— The Complete Poetical Works of Percy Bysshe Shelley Volume I • Percy Bysshe Shelley

... doctor, alas! not of laws, but of medicine; and thus this profession, so often despised, but in reality the noblest, has homage paid to it in that single sentence, which neither the Church with all its dignity, nor the Law with all its cunning, have been able to extort from the popular mind. Yet even this profession has a hard word uttered against it in 'Katie Woodencloak', No. l, where the doctor takes a great fee from the wicked queen to say she will never be well unless she has some of the Dun Bull's ...
— Popular Tales from the Norse • Sir George Webbe Dasent

... consular authority (544;(67)); the dangerous threat of Scipio that, if the senate should refuse him the chief command in Africa, he would seek the sanction of the burgesses (549;(68)); the attempt of a man half crazy with ambition to extort from the burgesses, against the will of the government, a declaration of war in every respect unwarranted against the Rhodians (587;(69)); and the new constitutional axiom, that every state-treaty acquired validity only through the ratification ...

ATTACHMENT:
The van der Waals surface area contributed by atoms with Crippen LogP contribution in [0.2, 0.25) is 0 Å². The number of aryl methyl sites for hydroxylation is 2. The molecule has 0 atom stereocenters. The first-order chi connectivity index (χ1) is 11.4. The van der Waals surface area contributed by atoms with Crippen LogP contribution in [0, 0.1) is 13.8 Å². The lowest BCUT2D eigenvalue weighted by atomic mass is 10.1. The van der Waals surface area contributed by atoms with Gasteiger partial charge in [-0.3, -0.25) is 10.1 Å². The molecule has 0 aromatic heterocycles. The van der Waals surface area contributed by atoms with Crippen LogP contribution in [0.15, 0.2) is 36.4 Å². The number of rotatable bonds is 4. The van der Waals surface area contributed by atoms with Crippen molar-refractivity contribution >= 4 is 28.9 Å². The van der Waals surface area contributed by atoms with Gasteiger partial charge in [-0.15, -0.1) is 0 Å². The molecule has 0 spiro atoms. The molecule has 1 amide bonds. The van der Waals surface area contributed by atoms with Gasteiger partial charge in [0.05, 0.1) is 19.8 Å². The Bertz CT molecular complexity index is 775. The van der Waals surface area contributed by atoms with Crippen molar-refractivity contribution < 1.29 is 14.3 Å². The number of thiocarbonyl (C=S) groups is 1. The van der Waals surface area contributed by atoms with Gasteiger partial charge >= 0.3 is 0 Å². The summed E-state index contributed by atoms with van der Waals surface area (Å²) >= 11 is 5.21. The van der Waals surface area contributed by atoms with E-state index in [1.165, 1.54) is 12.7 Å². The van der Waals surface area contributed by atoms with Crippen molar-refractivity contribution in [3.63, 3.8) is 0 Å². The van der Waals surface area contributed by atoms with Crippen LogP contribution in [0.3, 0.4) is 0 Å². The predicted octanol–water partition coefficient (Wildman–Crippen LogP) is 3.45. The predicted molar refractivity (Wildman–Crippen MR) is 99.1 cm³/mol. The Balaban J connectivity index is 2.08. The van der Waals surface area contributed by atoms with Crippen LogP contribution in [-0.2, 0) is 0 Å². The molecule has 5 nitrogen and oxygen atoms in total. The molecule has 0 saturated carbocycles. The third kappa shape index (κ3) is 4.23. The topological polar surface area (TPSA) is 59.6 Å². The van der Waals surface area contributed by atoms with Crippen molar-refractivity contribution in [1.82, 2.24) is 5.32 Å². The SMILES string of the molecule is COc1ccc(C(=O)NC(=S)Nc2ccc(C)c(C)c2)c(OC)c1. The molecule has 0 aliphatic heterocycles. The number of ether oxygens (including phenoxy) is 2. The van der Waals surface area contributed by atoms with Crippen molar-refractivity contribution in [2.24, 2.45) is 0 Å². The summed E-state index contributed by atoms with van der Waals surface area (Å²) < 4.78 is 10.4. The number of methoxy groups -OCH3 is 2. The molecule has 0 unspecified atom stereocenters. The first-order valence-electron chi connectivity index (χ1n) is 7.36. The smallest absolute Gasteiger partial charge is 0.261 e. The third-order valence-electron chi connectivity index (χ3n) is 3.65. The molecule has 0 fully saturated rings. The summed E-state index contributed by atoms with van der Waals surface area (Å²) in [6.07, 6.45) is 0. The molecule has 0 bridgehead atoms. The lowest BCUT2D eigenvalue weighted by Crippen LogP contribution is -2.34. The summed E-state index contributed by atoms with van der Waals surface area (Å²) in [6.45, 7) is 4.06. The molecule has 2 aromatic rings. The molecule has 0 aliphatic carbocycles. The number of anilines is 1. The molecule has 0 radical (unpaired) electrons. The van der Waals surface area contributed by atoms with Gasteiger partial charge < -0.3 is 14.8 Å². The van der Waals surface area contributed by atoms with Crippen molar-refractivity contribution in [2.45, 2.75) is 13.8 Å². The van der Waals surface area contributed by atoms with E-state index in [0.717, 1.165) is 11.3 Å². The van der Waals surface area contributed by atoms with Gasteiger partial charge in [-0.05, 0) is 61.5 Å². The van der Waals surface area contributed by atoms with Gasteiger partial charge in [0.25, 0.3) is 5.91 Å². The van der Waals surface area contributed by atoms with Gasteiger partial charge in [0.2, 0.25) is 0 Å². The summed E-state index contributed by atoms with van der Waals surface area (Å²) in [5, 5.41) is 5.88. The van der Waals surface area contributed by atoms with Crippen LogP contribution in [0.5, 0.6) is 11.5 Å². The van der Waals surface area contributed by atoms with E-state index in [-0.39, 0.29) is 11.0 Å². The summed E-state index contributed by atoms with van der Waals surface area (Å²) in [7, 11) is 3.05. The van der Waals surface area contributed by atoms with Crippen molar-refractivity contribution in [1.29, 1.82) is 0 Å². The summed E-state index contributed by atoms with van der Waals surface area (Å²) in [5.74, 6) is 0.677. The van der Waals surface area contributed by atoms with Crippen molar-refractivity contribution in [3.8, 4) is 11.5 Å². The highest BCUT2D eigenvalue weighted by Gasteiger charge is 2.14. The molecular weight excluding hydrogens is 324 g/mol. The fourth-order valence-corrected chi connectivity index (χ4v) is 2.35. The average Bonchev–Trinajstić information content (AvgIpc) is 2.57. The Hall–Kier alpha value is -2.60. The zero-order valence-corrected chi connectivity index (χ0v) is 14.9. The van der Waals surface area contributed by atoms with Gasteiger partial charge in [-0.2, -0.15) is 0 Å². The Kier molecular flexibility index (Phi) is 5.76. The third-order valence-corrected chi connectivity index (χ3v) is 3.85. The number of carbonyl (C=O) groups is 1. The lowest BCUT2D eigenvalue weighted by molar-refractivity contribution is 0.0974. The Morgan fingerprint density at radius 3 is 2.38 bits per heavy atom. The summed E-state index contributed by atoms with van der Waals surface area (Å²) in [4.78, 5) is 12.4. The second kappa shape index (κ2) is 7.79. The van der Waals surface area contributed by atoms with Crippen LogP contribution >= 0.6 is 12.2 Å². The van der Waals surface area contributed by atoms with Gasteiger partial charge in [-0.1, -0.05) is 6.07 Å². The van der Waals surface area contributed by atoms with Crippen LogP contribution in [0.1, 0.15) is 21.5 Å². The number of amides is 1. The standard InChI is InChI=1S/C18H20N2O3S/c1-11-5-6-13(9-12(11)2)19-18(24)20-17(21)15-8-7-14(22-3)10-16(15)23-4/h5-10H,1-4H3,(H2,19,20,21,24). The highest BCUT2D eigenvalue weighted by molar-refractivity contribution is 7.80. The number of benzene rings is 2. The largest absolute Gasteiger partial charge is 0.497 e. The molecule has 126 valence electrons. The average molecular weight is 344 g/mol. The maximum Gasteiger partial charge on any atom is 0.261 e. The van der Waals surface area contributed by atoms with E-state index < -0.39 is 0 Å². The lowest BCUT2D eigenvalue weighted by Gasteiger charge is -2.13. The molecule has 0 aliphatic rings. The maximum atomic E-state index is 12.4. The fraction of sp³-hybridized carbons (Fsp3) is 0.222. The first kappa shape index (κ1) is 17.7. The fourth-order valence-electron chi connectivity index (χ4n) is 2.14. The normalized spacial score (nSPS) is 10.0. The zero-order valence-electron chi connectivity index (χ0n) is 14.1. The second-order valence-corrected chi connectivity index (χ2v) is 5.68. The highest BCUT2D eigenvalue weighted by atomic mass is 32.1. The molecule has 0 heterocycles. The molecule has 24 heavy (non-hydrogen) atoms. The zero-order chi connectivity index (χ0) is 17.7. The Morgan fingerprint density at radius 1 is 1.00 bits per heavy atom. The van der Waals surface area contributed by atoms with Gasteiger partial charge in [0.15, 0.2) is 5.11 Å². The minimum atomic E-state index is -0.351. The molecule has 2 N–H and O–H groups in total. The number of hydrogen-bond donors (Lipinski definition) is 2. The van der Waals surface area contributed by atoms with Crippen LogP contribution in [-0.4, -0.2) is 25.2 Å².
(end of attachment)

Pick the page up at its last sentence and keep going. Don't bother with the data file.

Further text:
— The History of Rome (Volumes 1-5) • Theodor Mommsen

... of high rank may, it is true, extort a show of respect from his child, and females on the continent are particularly subject to the views of their families, who never think of consulting their inclination, or providing for the comfort of the poor victims of their pride. The consequence ...
— A Vindication of the Rights of Woman - Title: Vindication of the Rights of Women • Mary Wollstonecraft [Godwin]

... the number of 40,000,—that Naples had every disposition to back his Holiness with 30,000 soldiers, provided any reverse should befall the French in Lombardy,—and, finally, that Alvinzi was rapidly preparing for another march, with numbers infinitely superior to what he could himself extort from the government of Paris;[11] and considering these circumstances, he felt himself compelled to seek strength by gratifying his Italian friends. Two Republics accordingly were organised; the Cispadane and the Transpadane—handmaids rather ...
— The History of Napoleon Buonaparte • John Gibson Lockhart

... great a Confidence in his Virtue and Love, that she will refuse him nothing, tho' it would be a very bold Venture for a Maid, to trust her self with a passionate young Man, in silence of Night: and tho' she did not extort a Vow from him to secure her, she expected he would have a care of her Honour. He swore to her, his Love was too religious for so base an Attempt. There needed not many Vows to confirm her Faith; and it was ...